UPDATE (1/22): It appears that the NTIA recommendations letter will have to wait for Mr. Strickling to return from Geneva, so we may not see it until the week of Jan 30. I also now expect the FCC to order a (pretty lengthy) GPS receiver standards rulemaking, which will allow for further testing and debate on when the lower band spectrum might be useable for terrestrial services (think 2020 or thereabouts, though we won’t have any definitive transition timeline until 2013 or even 2014) and conveniently put off any decision until after the November election. Of course, because LightSquared will be unable to operate its terrestrial network in the meantime (almost certainly a MAC for its loan covenants), that will likely set off a major battle amongst the debtholders about what to do next, with Mr. Icahn likely to try and force LightSquared into bankruptcy in the near future, while some other debtholders might be more supportive of Mr. Falcone if they still believe he can see this process through.

Assuming that the FCC did agree with the NTIA and stated that it was prohibiting LightSquared from commencing terrestrial operations for the foreseeable future, the most interesting question will be the grounds for its legal authority in doing so. LightSquared has indicated that it would withdraw the waiver request in these circumstances, and that it believes this would render the condition (requiring GPS interference concerns to be resolved) imposed in the January 2011 order null and void. In that case, the FCC would probably have to fall back on the authority that the GPS industry (plus others such as CTIA) have asserted all along (and LightSquared has challenged, most recently in its Dec 2011 Petition for Declaratory Ruling), that CFR 25.255 (“If harmful interference is caused to other services by ancillary MSS ATC operations, either from ATC base stations or mobile terminals, the MSS ATC operator must resolve any such interference”) provides absolute protection against LightSquared being permitted to cause harmful interference. In that case we could expect to see LightSquared launch legal action very quickly, in line with the position adopted in its December petition.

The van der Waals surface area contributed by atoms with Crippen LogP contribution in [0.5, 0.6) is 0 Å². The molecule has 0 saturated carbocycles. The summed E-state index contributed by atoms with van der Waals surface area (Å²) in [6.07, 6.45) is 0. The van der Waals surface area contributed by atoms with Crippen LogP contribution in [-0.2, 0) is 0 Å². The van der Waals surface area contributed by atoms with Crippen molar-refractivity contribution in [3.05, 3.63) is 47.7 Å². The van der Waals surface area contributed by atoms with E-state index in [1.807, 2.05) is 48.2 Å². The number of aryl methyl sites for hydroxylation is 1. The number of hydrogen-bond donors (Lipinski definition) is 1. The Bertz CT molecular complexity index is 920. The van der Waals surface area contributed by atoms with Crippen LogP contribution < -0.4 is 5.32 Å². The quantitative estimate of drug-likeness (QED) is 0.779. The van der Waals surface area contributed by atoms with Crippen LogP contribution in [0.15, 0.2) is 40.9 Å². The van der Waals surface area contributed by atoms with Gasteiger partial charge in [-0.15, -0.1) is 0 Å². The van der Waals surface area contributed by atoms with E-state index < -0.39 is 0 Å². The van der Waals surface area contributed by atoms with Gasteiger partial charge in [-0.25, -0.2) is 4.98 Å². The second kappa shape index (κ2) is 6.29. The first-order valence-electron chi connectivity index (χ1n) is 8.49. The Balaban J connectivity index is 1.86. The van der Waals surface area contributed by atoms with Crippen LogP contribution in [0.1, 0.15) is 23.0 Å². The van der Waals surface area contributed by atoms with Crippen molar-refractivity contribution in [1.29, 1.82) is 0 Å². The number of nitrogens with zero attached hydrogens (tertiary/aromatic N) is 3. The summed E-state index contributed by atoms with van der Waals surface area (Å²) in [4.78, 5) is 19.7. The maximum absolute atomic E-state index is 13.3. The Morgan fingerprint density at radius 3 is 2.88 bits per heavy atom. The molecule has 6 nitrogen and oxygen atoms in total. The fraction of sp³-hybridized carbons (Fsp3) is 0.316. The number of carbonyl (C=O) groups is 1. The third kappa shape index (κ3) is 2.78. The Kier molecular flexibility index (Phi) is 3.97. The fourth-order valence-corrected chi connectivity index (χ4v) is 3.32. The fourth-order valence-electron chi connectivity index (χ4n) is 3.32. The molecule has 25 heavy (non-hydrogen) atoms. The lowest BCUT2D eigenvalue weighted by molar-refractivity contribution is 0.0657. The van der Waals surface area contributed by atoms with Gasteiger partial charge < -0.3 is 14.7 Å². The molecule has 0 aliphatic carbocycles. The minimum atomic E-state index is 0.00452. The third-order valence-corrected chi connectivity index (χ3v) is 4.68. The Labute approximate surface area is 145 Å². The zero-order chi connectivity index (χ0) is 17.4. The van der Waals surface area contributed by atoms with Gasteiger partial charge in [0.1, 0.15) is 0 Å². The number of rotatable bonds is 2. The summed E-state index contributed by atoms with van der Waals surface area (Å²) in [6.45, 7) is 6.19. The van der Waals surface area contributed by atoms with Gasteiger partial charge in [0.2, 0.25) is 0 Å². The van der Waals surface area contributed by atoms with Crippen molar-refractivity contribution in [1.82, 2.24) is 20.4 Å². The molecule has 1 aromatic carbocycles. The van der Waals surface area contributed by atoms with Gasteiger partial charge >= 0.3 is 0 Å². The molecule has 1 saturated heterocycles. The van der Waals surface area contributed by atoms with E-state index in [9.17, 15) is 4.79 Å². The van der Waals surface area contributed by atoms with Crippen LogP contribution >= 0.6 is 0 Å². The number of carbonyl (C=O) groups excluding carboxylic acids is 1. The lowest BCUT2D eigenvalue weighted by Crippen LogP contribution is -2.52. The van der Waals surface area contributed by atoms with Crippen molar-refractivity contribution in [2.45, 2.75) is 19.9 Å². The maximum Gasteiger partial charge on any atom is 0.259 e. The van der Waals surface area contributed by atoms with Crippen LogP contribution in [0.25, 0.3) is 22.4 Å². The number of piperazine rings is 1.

1. TMF Associates MSS blog » Who to sue? said,

    January 24, 2012 at 9:05 pm

    [...] into bankruptcy immediately after an unfavorable FCC ruling, assuming that comes in the next couple of weeks. The key reason for this would be that LightSquared is due to pay Inmarsat $56.25M on February 18 [...]

  2. TMF Associates MSS blog » Complicated legal arguments…and simple math said,

    January 27, 2012 at 2:24 pm

    [...] appear that the FCC is at least cognizant of LightSquared’s legal strategy, and is likely (as I predicted) to ultimately rule that the Interference-Resolution Process should be prolonged (and extended to [...]

  3. TMF Associates MSS blog » Did AT&T’s spectrum deep dive dump DISH deal? said,

    February 4, 2013 at 2:22 pm

    [...] early 2012 with a view to buying the 1670-75MHz spectrum block (when LightSquared indicated it was considering a sale of these spectrum leases), and its inconceivable that AT&T didn’t also discuss with DISH the possibility of [...]